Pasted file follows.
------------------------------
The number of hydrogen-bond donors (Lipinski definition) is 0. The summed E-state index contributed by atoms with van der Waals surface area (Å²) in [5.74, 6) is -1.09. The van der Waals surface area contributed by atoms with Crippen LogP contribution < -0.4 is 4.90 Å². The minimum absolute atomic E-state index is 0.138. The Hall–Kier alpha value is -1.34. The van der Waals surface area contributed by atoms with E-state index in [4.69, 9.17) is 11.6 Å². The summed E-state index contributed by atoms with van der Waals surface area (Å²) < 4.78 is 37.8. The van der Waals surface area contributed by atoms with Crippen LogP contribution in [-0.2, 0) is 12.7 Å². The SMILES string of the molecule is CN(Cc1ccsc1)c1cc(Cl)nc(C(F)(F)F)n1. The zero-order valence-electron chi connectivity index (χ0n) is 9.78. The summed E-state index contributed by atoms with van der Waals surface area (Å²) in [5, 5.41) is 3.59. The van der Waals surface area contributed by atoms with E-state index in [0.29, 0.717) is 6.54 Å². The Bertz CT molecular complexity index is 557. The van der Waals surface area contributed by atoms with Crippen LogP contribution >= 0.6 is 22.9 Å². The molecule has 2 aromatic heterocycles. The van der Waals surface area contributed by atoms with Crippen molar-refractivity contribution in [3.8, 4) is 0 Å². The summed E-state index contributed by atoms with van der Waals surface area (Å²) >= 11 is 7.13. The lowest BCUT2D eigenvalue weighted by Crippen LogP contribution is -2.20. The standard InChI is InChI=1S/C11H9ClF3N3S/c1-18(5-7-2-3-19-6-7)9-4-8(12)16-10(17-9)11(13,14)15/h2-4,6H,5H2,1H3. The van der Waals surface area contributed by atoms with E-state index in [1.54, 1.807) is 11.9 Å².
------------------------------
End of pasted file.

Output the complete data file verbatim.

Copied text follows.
The number of hydrogen-bond donors (Lipinski definition) is 0. The summed E-state index contributed by atoms with van der Waals surface area (Å²) in [5.74, 6) is -1.09. The van der Waals surface area contributed by atoms with Crippen LogP contribution < -0.4 is 4.90 Å². The minimum absolute atomic E-state index is 0.138. The Hall–Kier alpha value is -1.34. The van der Waals surface area contributed by atoms with E-state index in [4.69, 9.17) is 11.6 Å². The summed E-state index contributed by atoms with van der Waals surface area (Å²) < 4.78 is 37.8. The van der Waals surface area contributed by atoms with Crippen LogP contribution in [-0.2, 0) is 12.7 Å². The SMILES string of the molecule is CN(Cc1ccsc1)c1cc(Cl)nc(C(F)(F)F)n1. The zero-order valence-electron chi connectivity index (χ0n) is 9.78. The summed E-state index contributed by atoms with van der Waals surface area (Å²) in [5, 5.41) is 3.59. The van der Waals surface area contributed by atoms with E-state index in [0.29, 0.717) is 6.54 Å². The Bertz CT molecular complexity index is 557. The van der Waals surface area contributed by atoms with Crippen LogP contribution >= 0.6 is 22.9 Å². The molecule has 2 aromatic heterocycles. The van der Waals surface area contributed by atoms with Crippen molar-refractivity contribution in [3.8, 4) is 0 Å². The summed E-state index contributed by atoms with van der Waals surface area (Å²) >= 11 is 7.13. The lowest BCUT2D eigenvalue weighted by Crippen LogP contribution is -2.20. The standard InChI is InChI=1S/C11H9ClF3N3S/c1-18(5-7-2-3-19-6-7)9-4-8(12)16-10(17-9)11(13,14)15/h2-4,6H,5H2,1H3. The van der Waals surface area contributed by atoms with E-state index in [1.54, 1.807) is 11.9 Å².